My Music Charity Picks for 2018

Introduction

Giving Tuesday is a real thing, as evidenced by my inbox today. There are so many emails and pleas for my money. I’m not against giving, but I do find it annoying when charities spam me multiple times per day. Worse, I really hate when they call asking for very specific amounts to be pledged during that very same phone call. In the end, I unsubscribe or ask to be added to their Do Not Call list. I prefer to make my annual charitable donations from a quiet place, giving to groups that speak to my best self, based on what I have to give. Lately, it hasn’t been much.

This year, I chose three music charities for contributions. It just worked out that about the only thing binding them is their common mission of music. The local charity is the smallest, too small to be ranked by Charity Navigator. The other two have top 4-star ratings from Charity Navigator; I’ve provided a link to Charity Navigator for those larger organizations if interested. Each organization has a different target audience. Each uses its resources in the best possible way to help those it chooses to serve.

My Picks

Opera in the Ozarks – I believe that giving should start at home, and this pick has been giving back to its community annually since 1950! Based in Eureka Springs, Opera in the Ozarks, and its parent organization, the Inspiration Point Fine Arts Colony, presents summer opera during June and July using a pool of 50 talented young singers in an apprentice program. It offers three full-length operas in a rotation, and even offers residents of NW Arkansas a discount for attending on opening night.

The Mr. Holland’s Opus Foundation – Founded by the composer of the film score for the 1990s movie, this Los Angeles-based charity provides musical instruments to under-funded public school programs.

Minnesota Public Radio (MPR) – MPR is a local NPR affiliate in its home state, but it’s also an important national producer of music content benefitting radio listeners throughout the U.S. I’m most grateful that they continue to support Pipedreams, a long-running weekly program broadcasting organ music from around the world. They also produce a smattering of classical music shows, such as Performance Today, and they also produce many special Christmas/New Year programs that are picked up by many local NPR affiliates. My favorites are the Festival of Nine Lessons and Carols from Cambridge and the Vienna Philharmonic New Year’s Concert.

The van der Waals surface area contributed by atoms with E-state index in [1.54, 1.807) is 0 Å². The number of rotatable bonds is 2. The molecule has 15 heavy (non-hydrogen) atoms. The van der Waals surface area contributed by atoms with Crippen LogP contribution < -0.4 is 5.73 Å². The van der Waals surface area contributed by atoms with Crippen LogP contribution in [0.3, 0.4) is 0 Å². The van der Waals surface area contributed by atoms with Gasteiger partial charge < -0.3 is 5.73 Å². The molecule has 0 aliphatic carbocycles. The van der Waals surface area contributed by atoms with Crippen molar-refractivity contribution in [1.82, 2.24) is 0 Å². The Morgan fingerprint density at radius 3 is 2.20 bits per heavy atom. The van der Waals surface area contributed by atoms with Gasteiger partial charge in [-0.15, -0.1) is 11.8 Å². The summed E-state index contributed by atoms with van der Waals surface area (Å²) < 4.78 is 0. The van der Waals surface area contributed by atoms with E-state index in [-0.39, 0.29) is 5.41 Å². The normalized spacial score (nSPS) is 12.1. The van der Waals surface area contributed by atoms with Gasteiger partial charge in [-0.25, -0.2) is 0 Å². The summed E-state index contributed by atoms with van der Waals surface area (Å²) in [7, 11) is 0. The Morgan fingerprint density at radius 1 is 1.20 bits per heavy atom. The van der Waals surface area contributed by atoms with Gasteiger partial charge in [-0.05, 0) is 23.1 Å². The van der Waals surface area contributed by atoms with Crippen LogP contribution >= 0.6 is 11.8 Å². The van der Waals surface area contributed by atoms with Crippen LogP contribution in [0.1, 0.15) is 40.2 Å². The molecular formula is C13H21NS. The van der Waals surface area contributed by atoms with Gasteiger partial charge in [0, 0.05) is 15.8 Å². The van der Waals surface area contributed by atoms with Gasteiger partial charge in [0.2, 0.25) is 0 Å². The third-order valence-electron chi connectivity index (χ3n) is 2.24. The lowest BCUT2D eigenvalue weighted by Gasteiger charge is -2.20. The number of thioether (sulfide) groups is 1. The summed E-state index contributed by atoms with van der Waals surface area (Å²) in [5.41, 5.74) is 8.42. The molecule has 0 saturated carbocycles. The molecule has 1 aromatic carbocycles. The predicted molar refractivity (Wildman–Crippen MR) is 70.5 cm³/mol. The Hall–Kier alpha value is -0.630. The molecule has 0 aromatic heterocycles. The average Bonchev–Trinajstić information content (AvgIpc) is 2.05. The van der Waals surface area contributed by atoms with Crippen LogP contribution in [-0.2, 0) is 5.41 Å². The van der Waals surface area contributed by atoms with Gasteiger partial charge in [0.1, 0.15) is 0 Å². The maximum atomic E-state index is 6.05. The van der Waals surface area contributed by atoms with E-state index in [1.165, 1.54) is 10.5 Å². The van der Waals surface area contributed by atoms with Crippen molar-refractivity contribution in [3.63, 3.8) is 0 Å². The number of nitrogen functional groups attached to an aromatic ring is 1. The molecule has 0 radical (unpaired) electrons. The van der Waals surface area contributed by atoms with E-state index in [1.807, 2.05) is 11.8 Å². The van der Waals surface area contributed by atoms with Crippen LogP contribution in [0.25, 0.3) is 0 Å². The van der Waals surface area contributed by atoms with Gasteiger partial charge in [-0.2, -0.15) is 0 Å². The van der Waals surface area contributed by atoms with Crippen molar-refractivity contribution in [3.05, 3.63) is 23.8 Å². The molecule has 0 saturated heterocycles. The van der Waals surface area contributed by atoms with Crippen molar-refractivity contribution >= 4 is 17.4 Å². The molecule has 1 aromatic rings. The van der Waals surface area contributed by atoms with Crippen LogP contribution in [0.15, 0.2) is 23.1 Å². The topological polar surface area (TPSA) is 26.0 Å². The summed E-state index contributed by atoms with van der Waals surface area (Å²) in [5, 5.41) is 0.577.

Outside of classical music, they also present Live from Here, which used to be called Prairie Home Companion. The new host, brilliant mandolinist Chris Thile, has completely revamped the show and it presents a smattering of uniquely American music styles. MPR is even busy outside of music, with shows such as Marketplace, which presents financial news frequently spliced into NPR news programming.

Posted 2018-11-28

Piano Teaching Philosophy

Introduction

From time to time, people ask about my piano teaching philosophy. As a response to this, I wrote the following thoughts months ago but never published them. However, there’s only so much you can learn from a conversation. When you’re near the end of your interview process, I strongly suggest that you schedule an evaluation lesson. Both teacher and student should be comfortable before beginning what could end up being years of learning together.

Piano Teaching Philosophy

I believe that art and music are important to the education and enrichment of the lives of children and adults alike.

Piano lessons are expensive, so they should be undertaken with a commitment to get the most out of them, for the time that they’re pursued.